Economist Richard Murphy explains what money and taxes actually are and how they work

Richard Murphy is an economist who blogs at He's also a visiting professor and consultant on economics and management at several universities; as well as an advisor to the Fair Tax Mark; company secretary of the Green New Deal Group Limited; and director of Corporate Accountability Network Limited.

And in a recent Twitter thread—which he compiled and reposted as a singular blog—he has wonderfully and succinctly explained the function and role of money and taxes in a modern society. Or, as some might call it, Modern Monetary Theory.

That likely sounds unexciting. But what's actually refreshing is how clearly Murphy breaks down the how and why of currency—both in philosophical, and practical terms. Essentially, his argument boils down to this: all money is just a promissory note between people. Currency is just a way that governments regulate these interactions; and taxes are the governments' tool for regulation. The currency itself is inherently meaningless without the mutually accepted value, established by the government—which is to say, there is no gold standard, nor will we ever go back to a gold standard.

A person goes into a bank and asks for a £1,000 loan. The bank checks them out, and agrees. And that is all that it takes to create new money. Money is just a promise to pay. That simple exchange of promises is all it takes to create it.

Most people think there must be something that backs up the value of money. Gold, most likely. But there isn't. Money is just a promise to pay, and has been for almost 50 years now. Mutual promises to pay creates all the money we have.


The reality is that money is almost free. Allowing for inflation, which is higher than this interest rate, money is free to the government. In fact, in reality people are paying the government to hold their money.

But the government borrows more cheaply than anyone else. It creates the currency – the pound – and declares it legal tender. And it has its own bank – the Bank of England. This means the government can lend to itself. So it can never run out of money. It is risk free.

The rest of us don't have a bank, and can't declare the money we make to be legal tender. So all other lending is riskier. Including the money that you lend to your bank, which is exactly what you are doing if you have a bank account that's in credit.

If you think you have 'money in the bank', think again. You have not. You just have a promise from the bank to pay you money if you demand it. And if they can pay it, of course. You're now the banker. They're the borrower. And you have the risk they won't repay.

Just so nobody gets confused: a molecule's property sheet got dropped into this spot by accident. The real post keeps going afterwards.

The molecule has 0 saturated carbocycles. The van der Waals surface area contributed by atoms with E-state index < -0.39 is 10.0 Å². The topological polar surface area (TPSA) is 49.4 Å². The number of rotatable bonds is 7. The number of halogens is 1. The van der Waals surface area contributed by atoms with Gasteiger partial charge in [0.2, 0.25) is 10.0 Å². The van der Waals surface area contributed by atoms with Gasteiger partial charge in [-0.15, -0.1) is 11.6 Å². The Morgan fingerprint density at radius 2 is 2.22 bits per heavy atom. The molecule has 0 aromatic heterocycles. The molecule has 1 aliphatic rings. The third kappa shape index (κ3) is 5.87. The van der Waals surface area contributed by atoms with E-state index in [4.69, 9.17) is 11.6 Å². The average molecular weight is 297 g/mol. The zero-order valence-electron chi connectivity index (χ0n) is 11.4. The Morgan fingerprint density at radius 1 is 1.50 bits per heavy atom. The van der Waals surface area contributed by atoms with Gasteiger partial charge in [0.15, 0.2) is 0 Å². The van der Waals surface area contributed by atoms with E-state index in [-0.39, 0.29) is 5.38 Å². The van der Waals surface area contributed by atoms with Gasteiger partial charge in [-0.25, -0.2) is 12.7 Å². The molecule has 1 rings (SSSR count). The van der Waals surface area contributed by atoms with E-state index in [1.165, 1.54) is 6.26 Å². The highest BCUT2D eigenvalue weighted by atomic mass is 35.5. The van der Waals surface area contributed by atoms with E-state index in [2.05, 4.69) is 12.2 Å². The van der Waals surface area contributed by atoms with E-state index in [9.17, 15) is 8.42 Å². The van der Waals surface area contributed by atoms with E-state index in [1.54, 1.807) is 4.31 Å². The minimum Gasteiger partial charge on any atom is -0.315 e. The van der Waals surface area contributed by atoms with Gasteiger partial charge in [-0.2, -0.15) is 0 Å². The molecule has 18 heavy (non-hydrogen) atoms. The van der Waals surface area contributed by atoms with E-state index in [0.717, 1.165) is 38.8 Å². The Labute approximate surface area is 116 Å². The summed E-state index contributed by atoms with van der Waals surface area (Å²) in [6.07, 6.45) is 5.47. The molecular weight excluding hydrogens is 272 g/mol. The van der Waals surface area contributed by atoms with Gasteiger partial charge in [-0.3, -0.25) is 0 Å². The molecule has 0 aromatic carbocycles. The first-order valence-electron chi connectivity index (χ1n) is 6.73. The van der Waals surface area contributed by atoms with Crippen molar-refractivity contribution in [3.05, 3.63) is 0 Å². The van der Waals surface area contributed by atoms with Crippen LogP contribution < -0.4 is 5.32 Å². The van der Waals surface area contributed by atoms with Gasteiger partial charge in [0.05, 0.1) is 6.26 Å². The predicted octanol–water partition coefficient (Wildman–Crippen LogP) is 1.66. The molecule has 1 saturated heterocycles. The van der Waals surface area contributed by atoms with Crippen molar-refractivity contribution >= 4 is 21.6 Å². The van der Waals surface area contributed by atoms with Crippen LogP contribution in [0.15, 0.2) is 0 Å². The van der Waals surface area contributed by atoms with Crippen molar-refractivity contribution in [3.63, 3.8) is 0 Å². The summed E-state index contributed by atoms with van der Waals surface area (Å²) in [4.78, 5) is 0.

Tax is what gives the pound its value. If the government could just create money without limit it would soon be worthless. But it does not do that. Tax ensures that the government can control the amount of money in the economy.

It goes on.

Murphy's argument here reminds me of the last time I got into an argument with a Libertarian about "taxation is theft," etc etc. If we accept Murphy's premise—that currency only exists because of governments anyway—then any currency that exists within the borders of a nation is dependent upon that nation's government, who historically lays claim to the land that you ostensibly "own." If you truly desire a "free market" that skirts around tax law, then by all means, come up with your own mutually agreed upon value exchange and trade a bale of hay directly with someone else to receive other goods in return. But as soon as you assign a monetary value to those goods based in local currency, you're only doing so because the government established that currency (and thus, you're arguably using their intellectual property anyway, which has a cost, at least under modern capitalism).

There are exceptions to this, of course. Particularly those governments whose existence is dependent upon the currency of another nation. That's where things get messy.

As Cory Doctorow explains in his Pluralist newsletter:

Tax is not collected *before* the government spends. The government
spends money into existence. It doesn't need to tax us before it can
spend money. But taxing limits how much money circulates.

If the government creates money without destroying it, eventually there
will be too much money in circulation and prices will go up – inflation.
Governments aren't households and they don't need balanced books.

A balanced budget (in which the government taxes as much as it spends)
leaves no money to circulate. If there's too much money in circulation –
if there's an inflation problem – we might want that, but if governments
net-remove money every year, the economy collapses.

Again, there's lots to unpack from Murphy's screed. So start by reading it.

Macroeconomics, money and post-Brexit recovery, all in one Twitter thread [Richard Murphy / Tax Research UK]

Image: (CC-BY-SA 2.0)